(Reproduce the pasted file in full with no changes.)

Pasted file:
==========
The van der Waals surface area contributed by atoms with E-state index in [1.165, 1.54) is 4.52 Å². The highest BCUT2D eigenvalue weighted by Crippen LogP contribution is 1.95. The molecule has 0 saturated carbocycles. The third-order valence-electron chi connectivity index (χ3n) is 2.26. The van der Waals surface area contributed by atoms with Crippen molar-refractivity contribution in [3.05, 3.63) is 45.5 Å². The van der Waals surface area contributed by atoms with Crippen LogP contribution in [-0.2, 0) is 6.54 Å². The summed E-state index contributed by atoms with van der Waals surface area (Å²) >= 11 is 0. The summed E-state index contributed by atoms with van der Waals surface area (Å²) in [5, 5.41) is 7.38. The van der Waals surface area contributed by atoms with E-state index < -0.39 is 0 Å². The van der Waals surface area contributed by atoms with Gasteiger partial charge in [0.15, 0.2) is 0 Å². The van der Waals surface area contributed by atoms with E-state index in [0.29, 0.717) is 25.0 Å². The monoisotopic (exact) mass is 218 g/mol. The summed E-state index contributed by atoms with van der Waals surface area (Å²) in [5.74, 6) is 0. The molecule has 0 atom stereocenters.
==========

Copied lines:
The van der Waals surface area contributed by atoms with E-state index in [1.165, 1.54) is 4.52 Å². The highest BCUT2D eigenvalue weighted by Crippen LogP contribution is 1.95. The molecule has 0 saturated carbocycles. The third-order valence-electron chi connectivity index (χ3n) is 2.26. The van der Waals surface area contributed by atoms with Crippen molar-refractivity contribution in [3.05, 3.63) is 45.5 Å². The van der Waals surface area contributed by atoms with Crippen LogP contribution in [-0.2, 0) is 6.54 Å². The summed E-state index contributed by atoms with van der Waals surface area (Å²) >= 11 is 0. The summed E-state index contributed by atoms with van der Waals surface area (Å²) in [5, 5.41) is 7.38. The van der Waals surface area contributed by atoms with E-state index < -0.39 is 0 Å². The van der Waals surface area contributed by atoms with Gasteiger partial charge in [0.15, 0.2) is 0 Å². The van der Waals surface area contributed by atoms with E-state index in [0.29, 0.717) is 25.0 Å². The monoisotopic (exact) mass is 218 g/mol. The summed E-state index contributed by atoms with van der Waals surface area (Å²) in [5.74, 6) is 0. The molecule has 0 atom stereocenters.